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David Pickup

Senior Partner, Head of Mental Health Law, Pickup & Scott

Quotation Marks
Being nice is an obvious one – although it does not last very long into January.

Happy New Year: happy days again?

Happy New Year: happy days again?


David Pickup reflects back, considering whether 2023 will be a better year for lawyers

What New Year resolutions have you come up with this year? Perhaps you have loads for yourself to eat and drink less and exercise more – or even to eat and drink more and become less active! You may have resolutions for professional life for yourself, your firm or the profession as a whole. Standard ones for me include being nicer to people, to plan ahead, use the diary (or even buy a diary), to get other people to do more and for me to say “no” as often as required. That is the thing about resolutions – we will have them if others share the pain…

‘Nice’ in practice

Being nice is an obvious one – although it does not last very long into January. Planning ahead and the use of a diary are increasingly important as deadlines seem to loom up and fly past.

Saying “no” is also vital in our professional lives. I am referring to the cases and files that keep you awake at night, which are usually the ones we should have turned down when the client phoned, emailed or walked in the door. You know the sort of cases I mean, which seem interesting at the time, or you want to help out because you feel sorry for them and you end up with a lot of worry and little fees, if any.

The last one is delegate. There must be a better way of doing this. Perhaps I will ask someone in the office how to do it.

This year I will ditch these resolutions – because they never last anyway. I think of bringing back the good old days! I do not mean the old television variety show – but the good days for us lawyers.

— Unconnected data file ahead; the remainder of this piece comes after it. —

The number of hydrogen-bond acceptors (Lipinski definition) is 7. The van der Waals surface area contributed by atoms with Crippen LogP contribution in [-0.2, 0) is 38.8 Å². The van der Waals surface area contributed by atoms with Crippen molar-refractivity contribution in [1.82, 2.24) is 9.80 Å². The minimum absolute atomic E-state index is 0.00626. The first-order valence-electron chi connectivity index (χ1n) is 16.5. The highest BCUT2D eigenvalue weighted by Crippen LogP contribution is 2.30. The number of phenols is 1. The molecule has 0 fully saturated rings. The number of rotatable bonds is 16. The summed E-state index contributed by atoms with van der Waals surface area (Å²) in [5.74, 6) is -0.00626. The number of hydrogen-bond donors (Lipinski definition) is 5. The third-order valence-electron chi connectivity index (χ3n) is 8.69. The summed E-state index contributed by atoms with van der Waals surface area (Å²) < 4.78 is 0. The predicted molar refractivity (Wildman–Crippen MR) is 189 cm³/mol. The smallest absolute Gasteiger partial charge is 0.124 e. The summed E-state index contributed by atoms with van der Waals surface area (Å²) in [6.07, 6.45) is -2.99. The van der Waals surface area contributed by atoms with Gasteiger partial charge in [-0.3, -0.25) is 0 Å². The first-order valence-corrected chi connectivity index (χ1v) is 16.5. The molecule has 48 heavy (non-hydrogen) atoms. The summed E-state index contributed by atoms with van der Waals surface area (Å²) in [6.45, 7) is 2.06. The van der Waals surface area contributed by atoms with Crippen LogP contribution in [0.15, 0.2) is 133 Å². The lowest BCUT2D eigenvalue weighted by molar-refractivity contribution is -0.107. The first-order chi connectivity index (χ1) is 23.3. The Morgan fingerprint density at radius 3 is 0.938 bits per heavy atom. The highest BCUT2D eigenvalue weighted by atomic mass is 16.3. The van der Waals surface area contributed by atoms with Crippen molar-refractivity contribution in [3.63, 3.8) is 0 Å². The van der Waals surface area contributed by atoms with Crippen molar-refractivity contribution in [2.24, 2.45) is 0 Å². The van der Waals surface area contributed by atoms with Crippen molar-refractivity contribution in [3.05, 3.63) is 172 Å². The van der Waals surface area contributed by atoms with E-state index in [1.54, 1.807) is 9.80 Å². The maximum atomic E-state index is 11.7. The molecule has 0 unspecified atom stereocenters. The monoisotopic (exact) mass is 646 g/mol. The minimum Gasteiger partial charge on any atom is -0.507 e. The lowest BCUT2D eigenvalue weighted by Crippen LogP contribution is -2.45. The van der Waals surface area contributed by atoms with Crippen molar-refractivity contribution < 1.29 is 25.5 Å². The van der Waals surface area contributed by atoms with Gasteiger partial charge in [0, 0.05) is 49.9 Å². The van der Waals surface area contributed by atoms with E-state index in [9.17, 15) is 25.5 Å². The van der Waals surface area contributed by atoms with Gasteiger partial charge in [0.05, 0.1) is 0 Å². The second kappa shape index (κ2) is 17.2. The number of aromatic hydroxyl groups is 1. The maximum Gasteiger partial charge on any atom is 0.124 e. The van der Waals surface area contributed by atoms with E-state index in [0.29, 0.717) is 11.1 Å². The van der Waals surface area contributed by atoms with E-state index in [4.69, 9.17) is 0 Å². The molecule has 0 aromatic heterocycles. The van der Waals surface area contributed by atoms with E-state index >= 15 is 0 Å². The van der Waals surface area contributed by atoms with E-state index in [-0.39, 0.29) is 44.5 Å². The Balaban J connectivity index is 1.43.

Generational change

When I started out on trying to earn a living in the 1980s, life was very different. There were specialised solicitors – but usually the specialism was either contentious or non-contentious. Non contentious meant conveyancing and wills – and the other person did the rest. The advantage was clients were able to get legal advice whatever their problem. If necessary, the solicitor found an expert barrister who advised, so everyone was covered.

We had things called Green Forms which meant that anyone who could not afford advice could get legal advice on any subject. Lawyers were trusted to fill out the eligibility and no-one checked it. They were simple forms – and you collected them all up each month on another form and entered the total fees and names and then got paid, no questions asked.

Another difference then was banks liked us. They actually thought it good to have solicitors’ firms on their books. It was an honour and so it should be. Nowadays things are different. Solicitors are not the safe bets they used to be. They are demanding and do not always do as they are told.

Cost of living

My campaign to bring back the good old days was prompted by the recent interest crisis. I am not wishing ill on anyone, and my tongue is partly in my cheek, but perhaps high interest rates may be good for us. Interest rates used to be high – and banks were falling over themselves to extend overdrafts because the interest on client accounts paid for the lending.

The 1980s were towards the end of a period of consumer rights lobbying, when solicitors came under the spotlight. Clients wondered why they were paying solicitors to do conveyancing. Books came out telling them how to do it. What happened of course is solicitors carried on doing the work for clients, who realised it was not as easy as they had been encouraged to think – but the fees collapsed. Sadly, the withdrawal of the compulsory scale of fees, the increase of advertising – and the rise of specialist firms all led to decline, driving fees down.

Legal aid in 2023

When I started in 1981 as an articled clerk, I was told crime was as profitable as conveyancing. We were paid about £25 an hour on legal aid for seeing clients – and a bit more for actually standing on your feet and trying to get bail, mitigate etc. I think it was £17 for travel and waiting. Now £25 would be over £100 in today’s money. Think of that hourly rate for legal aid!

Overall, though, perhaps the old days were not all that good. Specialising has its merits – as clients are better protected now.

Happy new year to all the Solicitors Journal readers – and pass another mince pie…

David Pickup is senior partner of Pickup & Scott and head of the mental health department: